Living in a small town isn’t always like a storybook. Ask a friendly local for the fastest way to get somewhere, and the shortcuts are usually just urban—or in this case, rural—legends. Though I do love the small town life, it’s taken me awhile to get acclimated to my little town’s culture and my place in it. However, the simple life never ceases to teach me the most complex lessons. And my first trip to my town’s tiny library was no different.
During my initial visit to the library, my first impression was that it was just like the town—small, cozy, and a little outdated. It didn’t take me long to weave in and out of every aisle, but when I came to one side of the library, I found something odd—a tiny nook of books oddly placed away from the others. Had I been walking any faster, I may have missed their little hiding place. But as I stepped into the corner to get a better look, I felt encouraged. I was among friends; my favorite genre of books to read: the autobiographies.
I ran my finger down the books’ titles and suddenly wondered if this odd little alcove where they were located wasn’t just happenchance. The books were embarrassingly out of date. One book touted a man’s financial success when in recent years he has lost everything. Another told the tale of a love story whose "lovers" are currently divorced. The saddest and eeriest books were those of politicians’ careers that had no notation of the impact September 11th would have on American life thereafter.
I don’t know when the right time is to write an autobiography, but for reasons unknown, these authors thought a moment in the past was. Do they think about their books now? Do they wonder about the copies that are still floating around in little libraries like mine? Maybe they envision walking in, snatching the book off the shelf, and then explaining their reasons to the librarian for removing it from the premises. Perhaps they justify their actions with a personal little anecdote of some of the edits that need to be made and finally summarize it all by saying, "Because you see, Ms. Small Town Librarian, the story—my life—is not over yet."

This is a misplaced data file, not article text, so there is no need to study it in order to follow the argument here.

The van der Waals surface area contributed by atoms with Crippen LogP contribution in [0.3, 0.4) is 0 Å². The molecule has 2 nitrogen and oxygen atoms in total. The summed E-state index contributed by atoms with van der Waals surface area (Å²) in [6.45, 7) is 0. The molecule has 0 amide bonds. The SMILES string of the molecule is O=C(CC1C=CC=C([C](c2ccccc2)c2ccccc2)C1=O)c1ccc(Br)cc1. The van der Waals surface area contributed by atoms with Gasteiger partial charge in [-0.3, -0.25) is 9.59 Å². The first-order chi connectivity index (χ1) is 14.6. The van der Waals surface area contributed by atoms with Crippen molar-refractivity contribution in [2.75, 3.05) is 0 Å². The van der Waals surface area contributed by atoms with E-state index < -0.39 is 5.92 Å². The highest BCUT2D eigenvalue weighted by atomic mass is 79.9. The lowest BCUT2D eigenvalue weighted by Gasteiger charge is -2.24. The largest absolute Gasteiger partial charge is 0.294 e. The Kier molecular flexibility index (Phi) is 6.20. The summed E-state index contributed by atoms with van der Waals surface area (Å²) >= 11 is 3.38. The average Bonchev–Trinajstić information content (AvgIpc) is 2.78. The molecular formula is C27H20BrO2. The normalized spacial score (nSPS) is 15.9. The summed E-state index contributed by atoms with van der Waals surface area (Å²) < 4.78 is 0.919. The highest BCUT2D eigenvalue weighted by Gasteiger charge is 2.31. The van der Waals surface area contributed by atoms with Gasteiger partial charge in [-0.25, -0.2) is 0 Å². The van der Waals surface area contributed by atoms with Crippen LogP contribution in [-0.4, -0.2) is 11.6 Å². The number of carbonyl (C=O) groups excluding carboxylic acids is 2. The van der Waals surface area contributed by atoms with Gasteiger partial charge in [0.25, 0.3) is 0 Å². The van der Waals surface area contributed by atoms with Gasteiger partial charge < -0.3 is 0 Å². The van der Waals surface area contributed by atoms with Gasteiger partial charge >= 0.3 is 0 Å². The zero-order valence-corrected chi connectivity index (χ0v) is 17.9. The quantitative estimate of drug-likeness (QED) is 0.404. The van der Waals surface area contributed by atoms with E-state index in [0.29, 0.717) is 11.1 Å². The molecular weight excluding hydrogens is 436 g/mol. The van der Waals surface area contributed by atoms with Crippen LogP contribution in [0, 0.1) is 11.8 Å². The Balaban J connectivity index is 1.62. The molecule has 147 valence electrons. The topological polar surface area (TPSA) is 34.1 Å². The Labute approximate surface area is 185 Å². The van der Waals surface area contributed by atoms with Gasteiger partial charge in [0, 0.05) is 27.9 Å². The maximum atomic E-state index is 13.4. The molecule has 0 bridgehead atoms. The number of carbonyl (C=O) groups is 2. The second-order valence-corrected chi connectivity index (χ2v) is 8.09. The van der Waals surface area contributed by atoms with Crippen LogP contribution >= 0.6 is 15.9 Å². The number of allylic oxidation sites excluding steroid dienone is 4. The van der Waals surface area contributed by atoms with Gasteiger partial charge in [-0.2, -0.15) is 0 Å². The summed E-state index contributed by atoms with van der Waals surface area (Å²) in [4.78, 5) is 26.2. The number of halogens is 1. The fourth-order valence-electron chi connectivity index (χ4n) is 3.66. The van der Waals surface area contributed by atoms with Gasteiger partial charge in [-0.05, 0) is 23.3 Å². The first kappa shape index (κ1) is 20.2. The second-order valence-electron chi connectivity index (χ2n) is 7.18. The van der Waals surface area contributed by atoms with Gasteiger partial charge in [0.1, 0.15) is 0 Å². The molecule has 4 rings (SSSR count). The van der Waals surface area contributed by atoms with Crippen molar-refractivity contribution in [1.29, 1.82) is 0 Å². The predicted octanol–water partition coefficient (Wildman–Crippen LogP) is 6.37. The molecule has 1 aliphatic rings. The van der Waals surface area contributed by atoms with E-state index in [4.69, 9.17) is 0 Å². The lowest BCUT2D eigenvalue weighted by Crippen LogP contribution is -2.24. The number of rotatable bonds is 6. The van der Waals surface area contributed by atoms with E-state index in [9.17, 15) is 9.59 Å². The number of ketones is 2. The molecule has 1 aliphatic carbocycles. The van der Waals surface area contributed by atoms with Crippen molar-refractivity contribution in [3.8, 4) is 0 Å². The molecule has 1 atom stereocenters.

This vision reminds me of my own spiritual formation. There are times when the story makes sense, and I feel like I’m eye-to-eye with God’s plan for my life. But other times, the story seems wayward and rambling. The lessons I was supposed to learn never quite make it into the correct chapter on time, and I sometimes just want to say, "Where is this really going, God?"
At those moments, I have to remember that my story’s not finished. I could try to cover some of the past or reject my shortcomings as an immature, young Christian. I could, as a friend of mine recently did, dissect and scrutinize my spiritual upbringing in a blog post for all to see, even though it has molded me into and toward the truth that I now believe. I could do all of those things. It might make feel better about my story.
Thus far, anyway.
But really, I have to come to terms, just as the premature autobiographers in my little library do, with the fact that I don’t know the ending of my story. However, God does. Because of this, I have to be gentle when I consider my spiritual journey.
One reason is that the Editor is gentle with me. James 3:17 states, "But the wisdom from above is first of all pure. It is also peace loving, gentle at all times, and willing to yield to others. It is full of mercy and good deeds. It shows no favoritism and is always sincere."
Another reason is in my remembrance of those who stories began with hiccups and mistakes, but ended with triumphant, Heavenly fanfare. Peter, who so infamously betrayed Christ three times, died for his God, and fulfilled his promise of faithfulness to Him. His story wasn’t over at his betrayal. Neither was Paul’s, who began as a persecutor of Christians, and after accepting Christ as his Lord, was persecuted himself. And even a Carpenter, whose first breaths were taken among livestock, returned from the dead and changed our lives forever.
Their stories and so many more — even those of my closest friends — are constant reminders that we are still a work in progress. Our story may not make sense now, but it will at the end. Where we came from may not match up with where we are, or even where we’re going, but it’s still a part of us.
We need to be gentle with our journey. Do not try to ban it, scoff at it, and above all, edit it. There are no shortcuts. No skipping ahead. And even though I need these reminders for my own life—this very day, in fact—I do offer one piece of advice. Make sure you travel with a Good Book. Something—or Someone, rather—tells me it will make all the difference in the journey ahead.
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Ashleigh Slater, Founder & Managing Editor
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